derisory

adjective
de·​ri·​so·​ry | \ di-ˈrī-sə-rē How to pronounce derisory (audio) , -zə- \

Definition of derisory

1 : expressing derision : derisive
2 : worthy of derision especially : laughably small land could be bought for a derisory sum

Examples of derisory in a Sentence

a literary snob, she invariably used the derisory term “the boob tube” when referring to television the pawnbroker offered what I regarded as a derisory amount for the diamond ring
Recent Examples on the Web But when people invest in their own solar panels and start producing electricity, the feed in tariff pays them back a derisory amount. Jemma Green, Forbes, 22 Apr. 2022 The contents of his elegant Tite Street home — roughly 2,000 books, all the furnishings, even the children’s toys — were sold at a bankruptcy auction for derisory sums. Washington Post, 13 Oct. 2021 There’s no escaping that the current ESG qualifications of most directors and executives is derisory, and mandatory disclosures would provide the stick to increase competency. Paul Polman, Fortune, 11 Apr. 2021 Arsenal are seemingly the latest club to have entered the Harry Maguire saga alongside Manchester United and Manchester City, only to make a derisory transfer enquiry for the Leicester and England centre back well below the Foxes' asking price. SI.com, 3 July 2019 Now non-Duchenne laughter, along with its dark side, appeared: strategic, calculated, and even derisory and aggressive. Giovanni Sabato, Scientific American, 26 June 2019 While much of the talk is typically derisory, two of late night’s royalty took a different tack Wednesday night. Natasha Bach, Fortune, 8 Feb. 2018 See More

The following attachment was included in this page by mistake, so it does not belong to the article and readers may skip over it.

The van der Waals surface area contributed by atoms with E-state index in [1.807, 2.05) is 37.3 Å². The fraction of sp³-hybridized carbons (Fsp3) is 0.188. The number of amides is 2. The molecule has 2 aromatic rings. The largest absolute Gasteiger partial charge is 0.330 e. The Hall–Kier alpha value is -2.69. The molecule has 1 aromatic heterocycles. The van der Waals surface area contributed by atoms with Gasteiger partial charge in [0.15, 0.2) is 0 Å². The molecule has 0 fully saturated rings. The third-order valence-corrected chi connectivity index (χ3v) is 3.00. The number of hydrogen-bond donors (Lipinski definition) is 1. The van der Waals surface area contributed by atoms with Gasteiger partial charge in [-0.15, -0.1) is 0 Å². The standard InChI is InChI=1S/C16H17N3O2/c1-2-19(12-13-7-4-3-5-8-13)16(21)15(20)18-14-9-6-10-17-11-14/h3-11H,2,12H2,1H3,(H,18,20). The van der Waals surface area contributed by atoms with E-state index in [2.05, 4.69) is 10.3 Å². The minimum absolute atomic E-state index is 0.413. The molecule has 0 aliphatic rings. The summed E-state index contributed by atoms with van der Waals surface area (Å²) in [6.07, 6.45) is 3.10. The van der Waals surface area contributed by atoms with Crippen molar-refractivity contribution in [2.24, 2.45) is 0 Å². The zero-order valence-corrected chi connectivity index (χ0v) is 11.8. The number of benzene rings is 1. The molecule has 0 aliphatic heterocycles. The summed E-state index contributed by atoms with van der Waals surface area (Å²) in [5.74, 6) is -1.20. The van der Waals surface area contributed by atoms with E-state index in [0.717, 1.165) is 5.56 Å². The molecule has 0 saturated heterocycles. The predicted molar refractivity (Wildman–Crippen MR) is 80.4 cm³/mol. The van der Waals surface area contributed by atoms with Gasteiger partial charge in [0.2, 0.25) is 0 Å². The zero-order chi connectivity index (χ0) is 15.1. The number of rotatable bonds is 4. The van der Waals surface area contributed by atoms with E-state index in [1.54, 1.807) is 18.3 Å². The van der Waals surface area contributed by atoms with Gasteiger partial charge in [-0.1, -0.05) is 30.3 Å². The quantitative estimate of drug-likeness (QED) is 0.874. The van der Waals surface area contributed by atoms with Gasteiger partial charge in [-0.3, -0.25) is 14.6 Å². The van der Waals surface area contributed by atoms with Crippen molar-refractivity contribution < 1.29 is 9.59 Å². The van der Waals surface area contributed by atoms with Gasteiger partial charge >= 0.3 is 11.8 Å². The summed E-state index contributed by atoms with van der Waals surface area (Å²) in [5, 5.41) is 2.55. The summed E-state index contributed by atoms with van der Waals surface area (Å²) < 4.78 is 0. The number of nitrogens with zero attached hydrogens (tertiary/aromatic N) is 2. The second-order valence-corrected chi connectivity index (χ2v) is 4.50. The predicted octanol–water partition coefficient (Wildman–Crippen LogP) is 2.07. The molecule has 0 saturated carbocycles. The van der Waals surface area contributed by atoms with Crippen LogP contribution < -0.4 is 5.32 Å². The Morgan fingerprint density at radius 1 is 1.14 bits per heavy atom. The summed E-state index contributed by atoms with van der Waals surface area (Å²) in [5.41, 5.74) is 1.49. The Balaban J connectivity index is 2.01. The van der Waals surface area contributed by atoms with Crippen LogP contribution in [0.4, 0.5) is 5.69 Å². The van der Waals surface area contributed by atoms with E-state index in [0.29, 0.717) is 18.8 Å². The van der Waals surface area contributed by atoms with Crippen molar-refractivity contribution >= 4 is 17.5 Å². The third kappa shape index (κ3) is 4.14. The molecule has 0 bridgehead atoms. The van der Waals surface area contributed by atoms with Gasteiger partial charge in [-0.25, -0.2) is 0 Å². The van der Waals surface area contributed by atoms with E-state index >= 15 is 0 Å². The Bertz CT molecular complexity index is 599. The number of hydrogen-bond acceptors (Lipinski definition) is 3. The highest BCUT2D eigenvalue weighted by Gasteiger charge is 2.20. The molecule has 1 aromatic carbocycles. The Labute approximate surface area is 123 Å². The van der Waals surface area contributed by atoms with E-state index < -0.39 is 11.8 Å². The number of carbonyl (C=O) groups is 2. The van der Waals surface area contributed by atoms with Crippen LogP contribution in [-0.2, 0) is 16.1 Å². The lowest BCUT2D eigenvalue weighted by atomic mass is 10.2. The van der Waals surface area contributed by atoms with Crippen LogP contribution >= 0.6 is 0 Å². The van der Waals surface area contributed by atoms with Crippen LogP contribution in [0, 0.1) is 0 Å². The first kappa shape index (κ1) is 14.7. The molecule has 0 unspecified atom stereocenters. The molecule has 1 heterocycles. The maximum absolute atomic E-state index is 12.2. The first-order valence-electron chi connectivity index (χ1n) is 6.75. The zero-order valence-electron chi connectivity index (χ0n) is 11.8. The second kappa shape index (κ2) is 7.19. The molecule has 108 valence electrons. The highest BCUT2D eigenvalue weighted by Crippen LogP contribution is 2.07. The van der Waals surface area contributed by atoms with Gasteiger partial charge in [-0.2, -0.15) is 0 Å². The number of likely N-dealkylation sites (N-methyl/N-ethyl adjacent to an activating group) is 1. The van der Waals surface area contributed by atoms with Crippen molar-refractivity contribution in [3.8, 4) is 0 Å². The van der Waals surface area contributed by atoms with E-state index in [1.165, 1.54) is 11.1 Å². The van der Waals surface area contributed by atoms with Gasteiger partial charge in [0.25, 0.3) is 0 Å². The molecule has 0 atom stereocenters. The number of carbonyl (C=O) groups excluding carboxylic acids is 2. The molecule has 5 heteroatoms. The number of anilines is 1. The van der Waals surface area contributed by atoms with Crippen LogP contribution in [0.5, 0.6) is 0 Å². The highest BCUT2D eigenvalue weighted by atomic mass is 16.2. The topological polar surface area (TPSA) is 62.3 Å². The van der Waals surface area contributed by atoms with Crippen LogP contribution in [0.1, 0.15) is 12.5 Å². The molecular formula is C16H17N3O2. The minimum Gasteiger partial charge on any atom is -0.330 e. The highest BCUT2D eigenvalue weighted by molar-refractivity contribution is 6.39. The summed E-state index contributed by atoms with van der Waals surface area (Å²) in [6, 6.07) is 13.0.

These example sentences are selected automatically from various online news sources to reflect current usage of the word 'derisory.' Views expressed in the examples do not represent the opinion of Merriam-Webster or its editors. Send us feedback.

First Known Use of derisory

1618, in the meaning defined at sense 1

Learn More About derisory

Time Traveler for derisory

Time Traveler

The first known use of derisory was in 1618

See more words from the same year

Dictionary Entries Near derisory

derisive

derisory

derivability

See More Nearby Entries 

Statistics for derisory

Cite this Entry

“Derisory.” Merriam-Webster.com Dictionary, Merriam-Webster, https://www.merriam-webster.com/dictionary/derisory. Accessed 20 Aug. 2022.

Style: MLA
MLACheck Mark Icon ChicagoCheck Mark Icon APACheck Mark Icon Merriam-WebsterCheck Mark Icon

WORD OF THE DAY

Test Your Vocabulary

Odd Habits and Quirks

  • image1926873504
  • Which of the following best describes an easily irritated person?
True or False

Test your knowledge - and maybe learn something along the way.

TAKE THE QUIZ
Universal Daily Crossword

A daily challenge for crossword fanatics.

TAKE THE QUIZ
Love words? Need even more definitions?

Subscribe to America's largest dictionary and get thousands more definitions and advanced search—ad free!